A newly leaked document from Xinjiang has provided information on why Uighur Muslims have been detained at internment camps by the Chinese government. The document has also revealed how the authorities are using high-tech surveillance to keep track of the identities, locations, and habits of individual Uighur Muslims. It is clear from the document that every face, family member and movement of the Uighurs is being tracked. The list of detainees records the details of 311 people who were sent off for ‘re-education’ for simple actions such as growing a beard, fasting, or applying for a passport. All of them were put in internment camps during 2017 and 2018, with hundreds of other people connected to them listed in the document, including children.
The document was leaked to Deutsche Welle (DW) and other German broadcasters, who spent weeks translating and analyzing the document and data. China has claimed that the ‘training centres’ are an ‘effective tool’ in a fight against Islamist terrorism, after a suicide bombing had struck Xinjiang’s capital city in May 2014. The authorities had then installed a surveillance system and mass detention centres, which were called voluntary ‘Vocational Education Training Centres’ by the Chinese Communist Party. However, the leaked document does not indicate that Chinese authorities in Xinjiang are targeting potential terrorists for the training centres, as there are only three people listed who are suspected to be members of an Islamist organization. The other people listed appear to have simply expressed themselves through Islam, which has led to them being taken to the internment camps. One case outlined in the leak details a man who grew ‘a long beard’ and whose wife had ‘covered her face with a veil.’ Based on this profile, the Chinese authorities concluded that the couple had been ‘infected with religious and extremist ideas,’ with the man and one of his sons sent to a camp.
The 137-page list keeps track of minor details, such as videos downloaded by a person from six years ago, or WeChat messages exchanged with friends abroad. Analysis of the document shows that Uighurs are subject to draconian methods of tracking and arrest, including facial recognition using high-tech surveillance cameras. Uighur families are constantly monitored though a network of spies, repeated house visits and collective interrogations. The full names, ID numbers and social tendencies of over 1800 family members, neighbours and friends connected to the 311 detainees are listed, with hundreds more listed in lesser detail. A large number of staff have been employed by the state to collect this detailed data about each Uighur household. This analysis shows a systematic campaign of ethnic profiling and abnormal imprisonment outside the normal rule of law.
The cases listed are based on one region in Xinjiang, which is Karakax County, with five official training centres for a population of under 650,000. The top cause for arrest in this area was violating China’s official birth control policy by having too many children. Family planning law states that Uighurs and other minorities in urban areas are allowed two children, and three in rural areas. More men than women have been interned for violating this law, with the disparity indicating that Uighur men are considered as the primary threat to government control over Xinjiang. Xinjiang expert Darren Byler of The University of Colorado told DW: “I think in terms of Islamophobia, men in general, especially young men, are always the targets and seen as potential terrorists. My feeling is that the government wants to weaken or diminish the Uighur population as a way of reducing the threat perception.”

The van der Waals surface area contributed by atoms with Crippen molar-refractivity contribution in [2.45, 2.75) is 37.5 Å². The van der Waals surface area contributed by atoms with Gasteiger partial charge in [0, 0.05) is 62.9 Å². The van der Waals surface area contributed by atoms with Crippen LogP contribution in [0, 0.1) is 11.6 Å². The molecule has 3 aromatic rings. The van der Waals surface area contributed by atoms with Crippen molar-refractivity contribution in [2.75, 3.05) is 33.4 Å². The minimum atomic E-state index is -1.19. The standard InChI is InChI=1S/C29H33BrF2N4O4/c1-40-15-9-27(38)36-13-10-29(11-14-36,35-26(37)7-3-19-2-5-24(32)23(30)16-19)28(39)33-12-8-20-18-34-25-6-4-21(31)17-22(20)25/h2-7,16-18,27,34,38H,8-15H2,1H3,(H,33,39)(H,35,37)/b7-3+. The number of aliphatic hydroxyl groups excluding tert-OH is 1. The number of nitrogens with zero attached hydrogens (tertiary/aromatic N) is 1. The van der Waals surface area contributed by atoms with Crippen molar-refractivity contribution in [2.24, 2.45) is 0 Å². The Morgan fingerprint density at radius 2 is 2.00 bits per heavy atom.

The analysis also shows that the younger generations are specifically targeted, with more than 60% of internees between 20 and 40 years old, labelled as ‘worrisome’ or ‘untrustworthy’ person in the document. Analyst Rian Thum from the University of Nottingham said that “This has major implications for demographics and the birth rate. If you take a portion – or even the entirety – of a village’s youth, you basically put a pause on the community’s growth.”
The Chinese state clearly has strong control over Uighurs living in the region, where roughly 40 people were arrested after applying for a passport. The large sets of intrusive data collection does not provide a logical explanation for the existence of the internment camps. China’s Foreign Minister Wang Yi said that any reports of any ‘concentration camps’ for Uighurs are ‘completely fake news’ designed to harm China’s development, with ‘no persecution in Xinjiang.’ However, the erosion of Uighur religion and cultural heritage through internment camps and religious discrimination shows that human rights are being abused by forcing Uighurs to assimilate into ‘mainstream’ Chinese society. The leak is similar to leaks from last year, such as the ‘Xinjiang Papers’ and the ‘China Cables,’ outlining the reasons for internment and life under systematic surveillance.
This leak further shows the intrusive monitoring of the Uighur population. However, with China continuing to deny the true purpose of the camps and discrimination of Uighurs, the international community must continue to put pressure on the state to release prisoners and ask for the justification of intrusion in the Uighur community.
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